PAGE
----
I've read a lot about how American Hustle, released around the same time and directed by David O. Russell, feels more like a Scorsese film than The Wolf of Wall Street which actually is one. I understand the sentiment. That movie is a more urban, gritty New York crime drama while this is just a wild ride through the more upscale part of town. Within that framework, however, you can still see the director's touches all over it.  Like Henry Hill in GoodFellas, Sam Rothstein in Casino, and Frank Costello in The Departed, Jordan Belfort is fully aware that he's the bad guy. Also like them, he thinks he's smarter than everyone else and can certainly stay one step ahead of the cops. He also has problems with his woman. This comes complete with a strong performance from our leading lady. Here, Margot Robbie seems to be channelling Priscilla Presley to play Jordan's wife Naomi. That may seem like faint praise, but it is such a perfect fit for what's going on around her.

When the end comes, we're not sure how to take it. Are we glad that the villain has been stopped? Or, are we sad the party is over? After all, as portrayed by DiCaprio, Belfort is ridiculously charismatic and just mesmerizes us from the jump. It's like watching one of our friends get punished for something we know they did. We understand they had it coming, but we're still disappointed we won't get to hang out with them anymore. This is the spell Scorsese puts us under. We fight to break out of it because we know what's happening just ain't right. The key to the whole movie is that we can't.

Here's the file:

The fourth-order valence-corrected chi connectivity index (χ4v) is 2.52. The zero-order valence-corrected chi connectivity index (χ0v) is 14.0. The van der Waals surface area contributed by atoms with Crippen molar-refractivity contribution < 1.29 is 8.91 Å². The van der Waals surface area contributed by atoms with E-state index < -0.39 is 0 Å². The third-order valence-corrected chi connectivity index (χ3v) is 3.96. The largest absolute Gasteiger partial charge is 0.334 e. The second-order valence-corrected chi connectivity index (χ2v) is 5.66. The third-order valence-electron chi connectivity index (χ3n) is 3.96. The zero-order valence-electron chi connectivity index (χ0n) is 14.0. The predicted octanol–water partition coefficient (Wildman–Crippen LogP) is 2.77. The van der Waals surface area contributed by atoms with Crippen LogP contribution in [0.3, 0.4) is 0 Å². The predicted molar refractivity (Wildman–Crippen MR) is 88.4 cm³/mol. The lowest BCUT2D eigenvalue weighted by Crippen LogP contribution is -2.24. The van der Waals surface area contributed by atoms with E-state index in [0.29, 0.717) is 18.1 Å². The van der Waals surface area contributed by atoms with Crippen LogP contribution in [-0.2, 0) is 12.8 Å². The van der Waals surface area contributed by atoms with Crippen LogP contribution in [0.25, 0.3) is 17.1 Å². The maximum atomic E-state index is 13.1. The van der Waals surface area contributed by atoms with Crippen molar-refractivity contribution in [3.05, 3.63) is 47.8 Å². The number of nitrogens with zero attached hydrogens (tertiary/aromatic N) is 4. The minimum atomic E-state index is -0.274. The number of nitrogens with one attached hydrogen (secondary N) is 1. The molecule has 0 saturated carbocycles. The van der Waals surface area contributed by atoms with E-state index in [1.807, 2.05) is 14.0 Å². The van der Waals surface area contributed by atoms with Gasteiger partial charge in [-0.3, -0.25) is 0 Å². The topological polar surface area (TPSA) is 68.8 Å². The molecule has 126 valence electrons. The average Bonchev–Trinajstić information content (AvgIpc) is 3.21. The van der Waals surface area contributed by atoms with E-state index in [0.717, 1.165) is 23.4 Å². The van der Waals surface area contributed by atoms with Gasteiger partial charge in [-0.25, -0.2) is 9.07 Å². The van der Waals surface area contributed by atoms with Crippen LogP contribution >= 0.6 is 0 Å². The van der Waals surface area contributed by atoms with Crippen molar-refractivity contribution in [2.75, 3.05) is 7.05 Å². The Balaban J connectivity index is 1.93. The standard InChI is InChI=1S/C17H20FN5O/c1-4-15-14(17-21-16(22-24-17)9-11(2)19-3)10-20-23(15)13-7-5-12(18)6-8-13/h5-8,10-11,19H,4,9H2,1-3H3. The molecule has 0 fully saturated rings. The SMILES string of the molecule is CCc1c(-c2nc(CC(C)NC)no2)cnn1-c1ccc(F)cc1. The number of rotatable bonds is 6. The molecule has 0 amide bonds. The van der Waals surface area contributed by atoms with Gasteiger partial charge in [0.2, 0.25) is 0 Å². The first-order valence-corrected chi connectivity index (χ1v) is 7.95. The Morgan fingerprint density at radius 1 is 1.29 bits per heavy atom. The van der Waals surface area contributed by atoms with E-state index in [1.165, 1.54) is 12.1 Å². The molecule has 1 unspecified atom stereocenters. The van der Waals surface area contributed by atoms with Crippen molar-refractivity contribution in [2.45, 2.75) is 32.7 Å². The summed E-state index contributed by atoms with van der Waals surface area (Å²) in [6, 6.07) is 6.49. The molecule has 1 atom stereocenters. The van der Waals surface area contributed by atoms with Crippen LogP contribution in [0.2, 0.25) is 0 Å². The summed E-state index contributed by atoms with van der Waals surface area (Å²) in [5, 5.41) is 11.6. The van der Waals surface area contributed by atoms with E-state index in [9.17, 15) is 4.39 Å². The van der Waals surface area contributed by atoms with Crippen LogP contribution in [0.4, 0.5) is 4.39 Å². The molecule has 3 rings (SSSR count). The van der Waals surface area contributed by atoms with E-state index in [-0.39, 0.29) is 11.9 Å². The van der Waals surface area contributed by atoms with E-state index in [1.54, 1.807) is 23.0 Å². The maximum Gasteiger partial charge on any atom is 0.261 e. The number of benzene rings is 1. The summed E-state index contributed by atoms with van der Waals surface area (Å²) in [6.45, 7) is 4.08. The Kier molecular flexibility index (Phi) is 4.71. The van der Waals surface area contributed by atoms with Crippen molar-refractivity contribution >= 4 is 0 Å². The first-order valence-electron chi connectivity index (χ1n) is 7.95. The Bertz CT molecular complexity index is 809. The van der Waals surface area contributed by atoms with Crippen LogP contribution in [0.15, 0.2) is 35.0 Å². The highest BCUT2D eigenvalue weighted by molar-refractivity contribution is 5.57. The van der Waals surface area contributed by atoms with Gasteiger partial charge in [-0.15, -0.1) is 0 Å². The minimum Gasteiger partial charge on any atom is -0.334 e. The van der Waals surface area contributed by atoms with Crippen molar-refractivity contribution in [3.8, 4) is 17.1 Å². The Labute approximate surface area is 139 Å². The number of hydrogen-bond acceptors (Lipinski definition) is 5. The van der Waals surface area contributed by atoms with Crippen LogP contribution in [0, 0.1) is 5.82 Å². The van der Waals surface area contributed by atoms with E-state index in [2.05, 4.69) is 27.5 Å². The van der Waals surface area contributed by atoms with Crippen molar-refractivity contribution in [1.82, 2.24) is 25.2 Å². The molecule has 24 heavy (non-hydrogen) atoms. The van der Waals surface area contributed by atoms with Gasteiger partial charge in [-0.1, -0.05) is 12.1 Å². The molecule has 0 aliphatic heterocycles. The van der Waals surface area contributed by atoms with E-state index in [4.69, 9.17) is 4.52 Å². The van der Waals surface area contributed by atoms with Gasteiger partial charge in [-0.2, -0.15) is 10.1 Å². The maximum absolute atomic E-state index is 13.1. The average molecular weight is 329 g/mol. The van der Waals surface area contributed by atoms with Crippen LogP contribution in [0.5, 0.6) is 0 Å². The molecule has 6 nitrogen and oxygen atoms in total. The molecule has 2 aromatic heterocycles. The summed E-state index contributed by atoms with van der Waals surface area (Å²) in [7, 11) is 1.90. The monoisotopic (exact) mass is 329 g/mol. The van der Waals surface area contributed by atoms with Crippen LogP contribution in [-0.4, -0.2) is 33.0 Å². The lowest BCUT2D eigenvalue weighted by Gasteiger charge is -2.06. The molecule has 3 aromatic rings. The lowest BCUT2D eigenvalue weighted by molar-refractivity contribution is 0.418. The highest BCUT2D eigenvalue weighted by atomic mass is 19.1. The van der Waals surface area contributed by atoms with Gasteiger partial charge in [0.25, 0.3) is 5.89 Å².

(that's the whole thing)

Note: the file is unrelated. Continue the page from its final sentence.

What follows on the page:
1. I didn't like the movie for the content, but I felt like it was a good movie. Some of the camera work was just beautiful.

    It was just sooooo over the top (and admittedly tongue in cheek). I just don't think it was for me.

    However, this film highlighted for me that DiCaprio is really a fantastic actor. He's probably one of the best of his generation. For whatever reason, he's so underrated and not given the credit he's due.

    Lastly, another thing that disturbs me is how Jordan Belfort only spent 2 years in prison and then wrote a book that made him even more money. Oy vey.

    1. It was so overboard I understand how it could be a bit much for some. For me, it was done so perfectly on purpose it worked wonders.

      I agree that DiCaprio is an amazing actor. I would absolutely put him among the very best of his generation. He has already given a number of outstanding performances and this is among them.

      I am equally disturbed by the real Belfort only serving a short sentence. However, in terms of the movie, I was caught up in it enough to where I still had mixed emotions for the dramatized version of the man.

    2. I really enjoyed your review. I put a link to it from my weekly link post. I tried to link to you from twitter, but I'm not sure if you're on twitter? If so, let me know. Great post.

    3. Thanks for linking me. Unfortunately, I'm not on twitter. I keep saying I'm going to get on it, but just haven't done it. I really appreciate the effort. As at least a small token, I'm adding you to my blog roll.